Kindergarten obesity is a sign of future weight problems
A new study released Monday by University of Nebraska researchers found more than half of parents with overweight or obese children don't think their kids fit in either of these categories, according to a report on the study by USA Today.
Researchers conclude the denial or ignorance by parents on the weight of their children could very well be a factor in the early age obesity problem. For example, in some cases parents said that they believed the excess weight of their children was merely baby fat that would be worked off naturally.
"As kids get older, parents realize it's not just baby fat any more, and the kids are not going to grow out of it," said Alyssa Lundahl, a graduate student in the clinical psychology program at the University of Nebraska, Lincoln.
The review of 69 studies involving almost 16,000 children, ages 2 to 18, will be in the March issue of Pediatrics.
The USA Today report came a week after an article in the New England Journal of Medicine said children who enter kindergarten overweight are four times more likely than children with normal weight to be obese by age 14.
The study published Jan. 29 measured the average weight of kindergarten kids from 1998-1999 — the mean age was about 5 — and found that 12.4 percent were already obese and 14.9 were overweight. Measuring that same group in the eighth grade — about 14 years of age — showed that 20.8 percent were obese and 17 percent were overweight.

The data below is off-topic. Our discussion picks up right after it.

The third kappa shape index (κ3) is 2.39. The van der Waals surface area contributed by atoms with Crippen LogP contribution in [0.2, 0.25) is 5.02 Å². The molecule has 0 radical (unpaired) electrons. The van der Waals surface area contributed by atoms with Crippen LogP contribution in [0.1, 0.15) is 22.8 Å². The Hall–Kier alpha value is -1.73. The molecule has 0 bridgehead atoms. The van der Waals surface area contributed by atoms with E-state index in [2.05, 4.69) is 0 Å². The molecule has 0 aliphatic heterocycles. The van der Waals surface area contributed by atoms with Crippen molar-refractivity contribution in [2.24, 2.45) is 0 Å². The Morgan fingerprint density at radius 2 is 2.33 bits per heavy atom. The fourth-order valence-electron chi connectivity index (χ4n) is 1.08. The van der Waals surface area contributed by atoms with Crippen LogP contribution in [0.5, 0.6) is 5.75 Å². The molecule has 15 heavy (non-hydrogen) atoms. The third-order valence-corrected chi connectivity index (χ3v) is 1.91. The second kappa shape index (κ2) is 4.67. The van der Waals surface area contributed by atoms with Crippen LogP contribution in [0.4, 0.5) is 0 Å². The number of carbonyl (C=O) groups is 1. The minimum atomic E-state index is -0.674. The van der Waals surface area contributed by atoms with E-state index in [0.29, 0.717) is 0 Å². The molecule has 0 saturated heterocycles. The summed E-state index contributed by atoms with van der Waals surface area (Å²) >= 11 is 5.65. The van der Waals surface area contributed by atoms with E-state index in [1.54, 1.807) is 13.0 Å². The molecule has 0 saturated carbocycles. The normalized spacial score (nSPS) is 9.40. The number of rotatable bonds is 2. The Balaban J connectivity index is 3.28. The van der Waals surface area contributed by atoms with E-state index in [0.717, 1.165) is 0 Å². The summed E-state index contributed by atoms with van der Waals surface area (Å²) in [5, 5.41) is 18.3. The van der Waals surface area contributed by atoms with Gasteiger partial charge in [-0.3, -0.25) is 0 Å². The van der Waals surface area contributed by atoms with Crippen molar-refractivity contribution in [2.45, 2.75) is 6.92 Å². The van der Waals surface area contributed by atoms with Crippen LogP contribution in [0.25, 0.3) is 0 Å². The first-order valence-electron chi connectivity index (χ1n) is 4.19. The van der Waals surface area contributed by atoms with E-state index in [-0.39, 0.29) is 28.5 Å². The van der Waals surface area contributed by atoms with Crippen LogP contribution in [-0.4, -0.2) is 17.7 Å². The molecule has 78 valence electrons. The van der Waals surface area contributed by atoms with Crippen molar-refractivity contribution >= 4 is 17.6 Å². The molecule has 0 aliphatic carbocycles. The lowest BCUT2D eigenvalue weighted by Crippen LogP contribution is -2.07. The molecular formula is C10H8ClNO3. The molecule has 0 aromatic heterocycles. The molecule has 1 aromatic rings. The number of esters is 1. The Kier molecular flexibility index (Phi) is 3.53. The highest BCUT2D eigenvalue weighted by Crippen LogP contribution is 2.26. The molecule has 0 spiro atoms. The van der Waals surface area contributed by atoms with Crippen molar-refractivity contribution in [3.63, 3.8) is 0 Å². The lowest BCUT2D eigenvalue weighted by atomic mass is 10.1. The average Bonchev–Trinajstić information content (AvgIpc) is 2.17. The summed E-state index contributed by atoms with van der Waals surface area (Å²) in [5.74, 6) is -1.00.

Obesity and overweight categories are distinguished by a person's body mass index, or BMI, which is a weight-to-height index.
"If we can help the child not become overweight by age five, their chances of becoming obese are so much lower," commented Dr. Ihuoma Eneli to Reuters Health on the study by the Journal of Medicine, though not directly involved in it.
Eneli, the medical director at the Center for Healthy Weight and Nutrition at Nationwide Children's Hospital in Columbus, Ohio, believes that the research will help pediatricians identify and look for the signs of obesity earlier in their patients.
An article in Forbes, however, argues that there seems to be no proposed solution by the study published in the Journal of Medicine.
"Focusing efforts on kids who are already overweight or obese at a very young age, perhaps in the preschool years, is really the key, they say. But what that consists of is unclear," wrote Alice Walton for Forbes. "Some studies have shown early weight interventions to be effective, while others have been less encouraging."
Weight intervention programs that currently exist for kids take time and are usually not covered by health insurance, Walton wrote.
She does agree that looking for a solution in preschool children as opposed to elementary and middle school will be good for future health campaigns, but that the best thing to be done now is to instruct parents on how to feed their kids correctly and keep them physically active.
In a report on the study by the Journal of Medicine, the New York Times identified other multiple factors that cause obesity in children, including race, ethnicity, family income, birth weight and, in some cases, genetics.
Sam Clemence works as an editorial assistant with the opinion section staff and as a reporter for the enterprise team.
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